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Adam Grant on Creating a Resilient Workplace Culture in 2021

Few people understand what it takes to overcome unexpected challenges through resiliency and innovation better than Adam Grant, organizational psychologist and New York Times bestselling author of Originals and Option B.

In episode 91 of the HR Break Room® podcast, we sat down with Grant to better understand what it will take to overcome the challenges brought on by 2020 and have a successful 2021.

Take care of yourself

Many HR professionals who were leading changes last year are now dealing with burnout and fatigue. How can HR teams address these issues and remain resilient?

Grant recommends taking care of your own needs first.

“I think we’ve all heard the saying on an airplane that you’re supposed to secure your oxygen mask before you try to assist others,” Grant said. “And I cannot imagine a profession where that’s more true than HR or a time where that’s more true than right now.”

To illustrate his point, Grant described a conversation with astronaut Scott Kelly and how he mentally prepared before spending a year in space. According to Grant, Kelly set a goal to come back to earth with the same energy and enthusiasm he had before he left.

Grant said it’s important for HR teams to establish the same kind of goals.

“I think as an HR professional, the first objective is to say, ‘Okay, how do I come out on the other side of this pandemic? Whether that’s going to be late spring or late summer or fall, how do I come out of this with the same energy and enthusiasm that I had back in January, February 2020?’” Grant said.

Rebuild through innovation and adaptation

In 2020, many companies were focused on survival. As we enter a new year with new challenges, businesses need to focus on innovation and adaptation.

“[Innovation] brings lots of ideas and suggestions from below and empowers people to take initiative and raise possibilities that otherwise would not have been considered,” Grant said.

He described the successful innovation of NBA Commissioner Adam Silver to develop the NBA bubble and complete the 2020 playoffs without a single COVID-19 infection.

“I think the ability to adapt really hinges on saying, ‘You know what? We’re going to become a learning organization,’” he explained. “And one of the defining qualities of a learning organization is you run experiments, right? If I’m a CEO or if I’m a head of HR, I’m not going to start by saying, ‘This is our policy; here’s how we’re going to run a hybrid schedule.’ I’m going to say, ‘Look, let’s survey our employees; let’s find out what everybody wants.’”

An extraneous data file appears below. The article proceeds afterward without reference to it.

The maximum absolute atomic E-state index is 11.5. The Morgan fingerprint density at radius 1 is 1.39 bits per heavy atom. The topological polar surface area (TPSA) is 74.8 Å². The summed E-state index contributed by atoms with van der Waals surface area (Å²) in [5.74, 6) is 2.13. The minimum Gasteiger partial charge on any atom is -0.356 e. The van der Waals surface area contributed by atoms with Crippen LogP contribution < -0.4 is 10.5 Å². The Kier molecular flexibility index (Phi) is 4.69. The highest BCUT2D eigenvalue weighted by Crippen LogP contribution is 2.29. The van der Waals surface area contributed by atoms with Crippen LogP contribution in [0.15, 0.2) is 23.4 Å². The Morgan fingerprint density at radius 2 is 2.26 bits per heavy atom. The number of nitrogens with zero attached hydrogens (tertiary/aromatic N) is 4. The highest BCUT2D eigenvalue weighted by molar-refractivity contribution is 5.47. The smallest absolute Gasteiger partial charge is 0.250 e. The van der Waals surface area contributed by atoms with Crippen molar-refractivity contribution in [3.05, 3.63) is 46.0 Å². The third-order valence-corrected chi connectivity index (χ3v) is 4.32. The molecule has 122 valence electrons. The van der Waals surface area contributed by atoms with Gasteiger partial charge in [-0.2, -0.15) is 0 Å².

Grant also recommends leaders clearly communicate challenges and how they will be addressed — even when they don’t have all the answers.

“What we needed leaders to do more effectively during this crisis is to frame problems, right? And say, ‘Look, here’s the challenge that we’re facing. And let’s talk through the different ways that we might go about navigating it, knowing nobody has the answers yet.’”

Improve employee buy-in through digital transformation

The digital transformation has changed the way we work perhaps more in 2020 than ever before. Data from McKinsey & Company shows that we vaulted forward five years in consumer and business digital adoption in only eight weeks (between March and May of last year).

These rapid changes can be difficult for employees and lead to resistance in accepting and using new tech. But the key to improving employee buy-in is simple.

“I think the biggest barrier to buy-in when it comes to digital transformation is people just not being familiar with or comfortable with the new tools they’re being asked to use,” Grant said. “And I think one of the ways that HR can solve that is just to make the tools more familiar.”

According to Grant, it’s all about infusing the familiar into the unfamiliar to help people embrace digital transformation.

“Sometimes you’ve got to look outside your own organization, your own industry, your own country, find an example of the digital transformation that you’re trying to pull off and has worked elsewhere, and then highlight how it’s been effective in that place. And the hope is that then people can connect the dots,” Grant explained.

This blog only scratches the surface of the stories and insights Grant shared in our webinar. To hear them all, you’ll need to click here and listen today!


The information provided herein does not constitute the provision of legal advice, tax advice, accounting services or professional consulting of any kind. The information provided herein should not be used as a substitute for consultation with professional legal, tax, accounting or other professional advisers. Before making any decision or taking any action, you should consult a professional adviser who has been provided with all pertinent facts relevant to your particular situation and for your particular state(s) of operation.